Listen to the radio at the Linux terminal

MPlayer is an extremely versatile open source media player that can be surprisingly useful at the Linux command line.
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Linux toy: mplayer

Jason Baker

You've found your way to our 24-day-long Linux command-line toys advent calendar. If this is your first visit to the series, you might be asking yourself what a command-line toy even is. It could be a game or any simple diversion that helps you have fun at the terminal.

Some of you will have seen various selections from our calendar before, but we hope there’s at least one new thing for everyone.

There are many ways to listen to music at the command line; if you've got media stored locally, cmus is a great option, but there are plenty of others as well.

Lots of times when I'm at the terminal, though, I'd really rather just zone out and not pay close attention to picking each song, and let someone else do the work. While I've got plenty of playlists that work for just such a purpose, after a while, even though go stale, and I'll switch over to an internet radio station.

Today's toy, MPlayer, is a versatile multimedia player that will support just about any media format you throw at it. If MPlayer is not already installed, you can probably find it packaged for your distribution. On Fedora, I found it in RPM Fusion (be aware that this is not an "official" repository for Fedora, so exercise caution):

$ sudo dnf install mplayer

MPlayer has a slew of command-line options to set depending on your situation. I wanted to listen to the local college radio station here in Raleigh (88.1 WKNC, they're pretty good!), and so after grabbing the streaming URL from their website, all that took to get my radio up and running, no GUI or web player needed, was:

$ mplayer -nocache -afm ffmpeg

MPlayer is open source under the GPLv3, and you can find out more about the project and download source code from the project's website.

As I mentioned in yesterday's article, I'm trying to use a screenshot of each toy as the lead image for each article, but as we moved into the world of audio, I had to fudge it a little. So today's image was created from a public domain icon of a radio tower using img2txt, which is provided by the libcaca package.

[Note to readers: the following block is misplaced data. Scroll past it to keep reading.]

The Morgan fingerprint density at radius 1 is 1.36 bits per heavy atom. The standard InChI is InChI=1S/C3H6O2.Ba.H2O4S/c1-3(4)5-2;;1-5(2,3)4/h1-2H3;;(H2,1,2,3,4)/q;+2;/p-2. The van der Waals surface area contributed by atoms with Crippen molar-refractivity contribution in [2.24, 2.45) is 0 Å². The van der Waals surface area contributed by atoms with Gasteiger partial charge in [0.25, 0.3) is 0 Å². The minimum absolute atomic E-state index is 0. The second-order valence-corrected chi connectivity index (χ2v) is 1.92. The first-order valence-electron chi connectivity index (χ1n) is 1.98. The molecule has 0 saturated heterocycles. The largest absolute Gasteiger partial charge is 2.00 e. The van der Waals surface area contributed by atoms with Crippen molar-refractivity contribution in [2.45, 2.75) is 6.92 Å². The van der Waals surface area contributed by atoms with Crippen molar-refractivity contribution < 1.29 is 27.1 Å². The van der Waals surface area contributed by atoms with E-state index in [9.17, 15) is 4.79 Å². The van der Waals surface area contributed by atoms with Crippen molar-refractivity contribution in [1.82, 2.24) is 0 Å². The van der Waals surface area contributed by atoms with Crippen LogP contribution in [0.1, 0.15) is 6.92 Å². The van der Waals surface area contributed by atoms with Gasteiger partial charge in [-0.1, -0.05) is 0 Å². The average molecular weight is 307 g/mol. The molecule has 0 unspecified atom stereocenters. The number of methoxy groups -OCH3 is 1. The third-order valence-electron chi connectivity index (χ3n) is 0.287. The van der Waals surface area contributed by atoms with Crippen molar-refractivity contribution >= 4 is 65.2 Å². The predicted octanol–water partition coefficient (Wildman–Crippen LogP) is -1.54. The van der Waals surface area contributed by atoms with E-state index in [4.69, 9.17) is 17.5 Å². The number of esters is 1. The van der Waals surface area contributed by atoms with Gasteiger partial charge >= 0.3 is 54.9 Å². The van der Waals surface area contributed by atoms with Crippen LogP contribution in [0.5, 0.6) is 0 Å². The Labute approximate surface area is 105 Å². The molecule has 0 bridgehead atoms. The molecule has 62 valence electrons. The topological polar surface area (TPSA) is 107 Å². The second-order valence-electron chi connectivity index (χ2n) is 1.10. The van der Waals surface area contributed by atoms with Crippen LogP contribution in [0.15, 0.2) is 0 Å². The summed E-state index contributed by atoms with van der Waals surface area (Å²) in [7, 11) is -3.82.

Do you have a favorite command-line toy that you we should have included? Our calendar is basically set for the remainder of the series, but we'd still love to feature some cool command-line toys in the new year. Let me know in the comments below, and I'll check it out. And let me know what you thought of today's amusement.

Be sure to check out yesterday's toy, Let you Linux terminal speak its mind, and come back tomorrow for another!

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Jason was an staff member and Red Hatter from 2013 to 2022. This profile contains his work-related articles from that time. Other contributions can be found on his personal account.


Seems I had mplayer already installed. Tried the command-line sample and it worked flawlessly! I never would have discovered this on my own. Can you explain the options used?


I looked at the basic help and then tried the man page for mplayer... it was overwhelming. Thanks!

Sure. Honestly, MPlayer is one of those tools that's complex enough that, once I get the winning combination of options going, I don't touch them, even if one is perhaps superfluous. :)

-nocache turns off caching. Caching could actually be useful, depending on your situation, but one thing I use internet radio streams of local stations a good bit for is basketball coverage, which I want synced with my TV at least reasonably well so I can get audio that's in time with the game (think of it as a Dick Vitale avoidance strategy). But do what works for you.

-afm directs which audio codec to use. I set this to ffmpeg because I've had the best luck with it working with a broad set of filetypes / encoding types. Depending on what kind of stream you're consuming, different songs could actually be encoded in different ways, and ffmpeg seems to be able to handle everything that my preferred stations throw at it. But again, your situation may vary: all I can say is, works for me!

In reply to by Jake (not verified)

Thanks for the reply. Explain shell is awesome!

> a good bit for is basketball coverage, which I want synced with my TV

I used to do the same (back in the analog days) when I watched baseball championship games. Some of the longstanding network announcers just didn't quite "have it" so I would replace them with local radio guys who were more focused on the game.

In reply to by Jason B

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